Once the principle of Independent Television had been approved, high in the list of planning priority was the need to establish a studio in the Midlands, the first calling-point in the nation-wide expansion of ITV. The urgency of this development was such that it was decided to find a building suitable for conversion to the intricate needs of television transmissions. Structural adaptation was but one of many requirements : of equal importance was the provision of the vast and complex electronic equipment, tested and proved in readiness for the opening of the Midland service in February, 1956.
In the Midlands ATV were appointed to provide five-day (Monday-Friday) operations, with A.B.C. authorised to supply week-end programmes. It was agreed that the most effective arrangement would be to establish one central studio instead of separate homes.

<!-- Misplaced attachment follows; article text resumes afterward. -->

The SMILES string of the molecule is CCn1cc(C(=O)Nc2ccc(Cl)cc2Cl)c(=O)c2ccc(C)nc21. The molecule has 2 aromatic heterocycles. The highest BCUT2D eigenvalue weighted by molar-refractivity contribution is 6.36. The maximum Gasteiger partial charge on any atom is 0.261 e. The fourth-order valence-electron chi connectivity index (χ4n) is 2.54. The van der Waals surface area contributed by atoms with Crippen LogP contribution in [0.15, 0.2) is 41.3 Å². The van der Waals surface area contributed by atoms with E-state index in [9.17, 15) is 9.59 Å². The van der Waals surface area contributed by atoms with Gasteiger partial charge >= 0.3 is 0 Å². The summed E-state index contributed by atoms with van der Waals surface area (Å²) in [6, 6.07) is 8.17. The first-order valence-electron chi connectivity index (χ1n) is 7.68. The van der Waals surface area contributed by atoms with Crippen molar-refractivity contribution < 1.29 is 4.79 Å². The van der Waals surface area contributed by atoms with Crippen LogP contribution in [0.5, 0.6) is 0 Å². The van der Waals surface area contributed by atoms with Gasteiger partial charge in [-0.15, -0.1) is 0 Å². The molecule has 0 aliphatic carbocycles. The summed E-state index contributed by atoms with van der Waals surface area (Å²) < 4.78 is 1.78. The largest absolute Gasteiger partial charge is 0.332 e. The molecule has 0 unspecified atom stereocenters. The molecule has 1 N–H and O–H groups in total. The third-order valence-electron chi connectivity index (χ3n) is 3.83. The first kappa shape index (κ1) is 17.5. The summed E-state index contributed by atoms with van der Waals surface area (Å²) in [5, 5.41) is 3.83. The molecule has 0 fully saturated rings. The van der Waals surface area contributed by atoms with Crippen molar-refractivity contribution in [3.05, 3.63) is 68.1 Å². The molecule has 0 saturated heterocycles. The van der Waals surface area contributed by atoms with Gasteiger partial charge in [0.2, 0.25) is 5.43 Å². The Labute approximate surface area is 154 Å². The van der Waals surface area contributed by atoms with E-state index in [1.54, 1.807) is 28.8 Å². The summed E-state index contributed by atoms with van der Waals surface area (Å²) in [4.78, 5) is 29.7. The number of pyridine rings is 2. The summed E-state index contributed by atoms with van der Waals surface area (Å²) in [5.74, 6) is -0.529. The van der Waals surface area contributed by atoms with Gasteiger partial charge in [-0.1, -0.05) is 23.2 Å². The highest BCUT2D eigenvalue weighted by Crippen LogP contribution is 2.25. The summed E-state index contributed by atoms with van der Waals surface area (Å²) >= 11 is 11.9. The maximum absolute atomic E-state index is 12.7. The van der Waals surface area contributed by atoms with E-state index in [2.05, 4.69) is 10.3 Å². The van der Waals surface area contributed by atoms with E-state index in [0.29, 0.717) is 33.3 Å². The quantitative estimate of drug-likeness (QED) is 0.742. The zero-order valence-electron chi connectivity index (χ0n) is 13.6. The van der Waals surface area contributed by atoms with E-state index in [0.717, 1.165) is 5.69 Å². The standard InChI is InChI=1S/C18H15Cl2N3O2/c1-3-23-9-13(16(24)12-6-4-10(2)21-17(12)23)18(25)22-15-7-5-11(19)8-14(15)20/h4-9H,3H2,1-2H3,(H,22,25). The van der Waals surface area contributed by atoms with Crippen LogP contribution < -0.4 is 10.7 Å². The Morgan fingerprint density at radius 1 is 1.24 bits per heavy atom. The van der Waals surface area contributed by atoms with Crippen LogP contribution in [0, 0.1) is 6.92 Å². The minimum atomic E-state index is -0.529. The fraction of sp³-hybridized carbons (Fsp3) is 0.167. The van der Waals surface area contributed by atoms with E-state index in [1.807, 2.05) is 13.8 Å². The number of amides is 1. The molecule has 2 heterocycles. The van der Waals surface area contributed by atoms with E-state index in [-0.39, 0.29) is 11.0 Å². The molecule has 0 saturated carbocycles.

A former cinema (which had been originally the old Aston Theatre Royal and later the Astoria) was chosen for conversion to television needs.
Alpha Television Services (Birmingham) Ltd. was created, therefore, as a third and joint company to run the studios on a seven-day week basis on behalf of the two parent programme contractors. The range of output makes “Alpha” a busy and skilled television factory. Once ATV or A.B.C. production specifications are notified it provides full facilities to put shows great and small on the air. Camera, lighting, scenery, wardrobe and sound… These are some of the complex services which are dovetailed to produce the pictures that brighten screens in homes throughout the Midlands. Alpha’s own home has undergone major reconstruction. The transformation has left no sign of the days when it served earlier tastes in entertainment as theatre and cimena.[sic] Now it is a fine television centre, equipped with the most up-to-date resources to serve TV’s “magic eye”.